The New York Times published a story titled Pentagon Puts Cyberwarriors on the Offensive, Increasing the Risk of Conflict.
I couldn’t help but notice the negative spin on the headline, predisposing a negative perspective on the Pentagon’s approval before even starting the article.
The objective, according to the new “vision statement” quietly issued by the command, is to “contest dangerous adversary activity before it impairs our national power.”
This is a very illustrative statement which, as a former insider, I completely understand.
Please allow me to give a concrete example of something we did back in 1998, and the day after we got our collective butts chewed.
A foreign hacker group, based outside the United States, actually advertised it was going to attack the Pentagon’s networks over a weekend. We even had examples of their doing exactly that previously.
An unnamed genius wrote a script, using captured code from their previous attacks, that would open up a browser on the attacker’s computer. Since the attacks were coming at us at dozens of attacks per minute, an incredible number of browsers were opened on the attacker’s computers, causing them to crash.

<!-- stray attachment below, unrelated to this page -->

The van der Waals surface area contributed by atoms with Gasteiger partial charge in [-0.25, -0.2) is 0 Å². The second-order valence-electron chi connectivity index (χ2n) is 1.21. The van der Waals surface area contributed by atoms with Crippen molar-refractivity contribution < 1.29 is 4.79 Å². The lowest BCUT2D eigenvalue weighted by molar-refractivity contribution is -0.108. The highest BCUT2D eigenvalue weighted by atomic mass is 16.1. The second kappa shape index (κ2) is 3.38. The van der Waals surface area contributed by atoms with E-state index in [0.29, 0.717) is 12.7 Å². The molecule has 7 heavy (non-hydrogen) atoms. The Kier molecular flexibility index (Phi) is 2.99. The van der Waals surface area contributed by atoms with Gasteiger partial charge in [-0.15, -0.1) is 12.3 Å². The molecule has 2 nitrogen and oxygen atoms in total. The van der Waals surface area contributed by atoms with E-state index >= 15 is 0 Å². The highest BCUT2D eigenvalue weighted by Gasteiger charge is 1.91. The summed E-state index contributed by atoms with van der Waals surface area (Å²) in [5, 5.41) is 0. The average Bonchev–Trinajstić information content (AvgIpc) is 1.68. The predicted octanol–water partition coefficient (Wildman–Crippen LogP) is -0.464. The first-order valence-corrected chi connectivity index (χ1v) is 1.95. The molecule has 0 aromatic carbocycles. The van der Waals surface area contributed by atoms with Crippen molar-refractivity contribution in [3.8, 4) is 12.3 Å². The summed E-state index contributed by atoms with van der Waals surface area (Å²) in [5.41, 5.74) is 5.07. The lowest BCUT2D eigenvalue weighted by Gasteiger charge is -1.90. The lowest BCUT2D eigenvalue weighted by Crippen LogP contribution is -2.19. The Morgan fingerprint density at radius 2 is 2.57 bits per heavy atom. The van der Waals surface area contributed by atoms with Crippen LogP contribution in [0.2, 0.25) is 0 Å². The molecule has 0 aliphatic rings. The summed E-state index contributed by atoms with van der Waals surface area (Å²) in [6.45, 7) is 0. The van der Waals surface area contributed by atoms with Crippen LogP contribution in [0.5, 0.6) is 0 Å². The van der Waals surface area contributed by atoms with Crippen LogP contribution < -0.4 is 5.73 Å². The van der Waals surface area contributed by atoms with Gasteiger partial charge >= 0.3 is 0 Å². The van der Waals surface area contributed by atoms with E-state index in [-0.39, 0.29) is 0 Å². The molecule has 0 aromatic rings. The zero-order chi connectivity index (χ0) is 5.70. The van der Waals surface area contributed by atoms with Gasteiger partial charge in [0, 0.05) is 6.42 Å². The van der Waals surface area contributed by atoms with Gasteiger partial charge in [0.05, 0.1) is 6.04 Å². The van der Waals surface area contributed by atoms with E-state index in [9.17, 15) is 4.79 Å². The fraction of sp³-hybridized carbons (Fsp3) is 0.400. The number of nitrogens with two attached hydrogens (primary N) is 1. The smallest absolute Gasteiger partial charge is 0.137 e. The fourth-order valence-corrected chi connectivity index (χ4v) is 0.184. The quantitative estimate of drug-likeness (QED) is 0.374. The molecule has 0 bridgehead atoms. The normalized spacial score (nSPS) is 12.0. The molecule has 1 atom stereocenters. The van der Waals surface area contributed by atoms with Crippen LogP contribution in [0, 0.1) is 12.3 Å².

Basically, they got whupped. You know, they got their butts handed to them.
It was when the lawyers got involved that they declared what we did as an offensive operation. Frigging lawyers…
Much to my consternation while reading the New York Times’ story, I realize they have 1 – no practical experience, 2 – no advisors with practical experience, and 3 – no credible sources. I also realize whoever wrote the title has a bias, but it being the New York Times, I didn’t expect anything less.
The bottom line, when it comes to offensive cyber warfare, there are hundreds, perhaps thousands of different ways to launch them. Some quietly, some loud and ostentatious. Before launch, however, they will go through the process of a ‘murder board’, where possible collater damage will be discussed, limited, and assessed. The ‘toolbox’ of available cyber tools will be assessed for the applicable ‘tool’. The targeted networks, devices, geography, even the personalities will be assessed, along with a wide-range of seemingly unrelated factors. We may see distractions in the form of deceptions, we may see pre-emptive information actions, we might see an accompanying show of force using real-world assets, we might even see the quietest non-event you can imagine. There is even a better than good possibility that nobody, not even the targets, will know anything happened. Not now, not ever. Best of all, I can almost guarantee, the targets will never know who it was that hit them. The Quiet Professionals.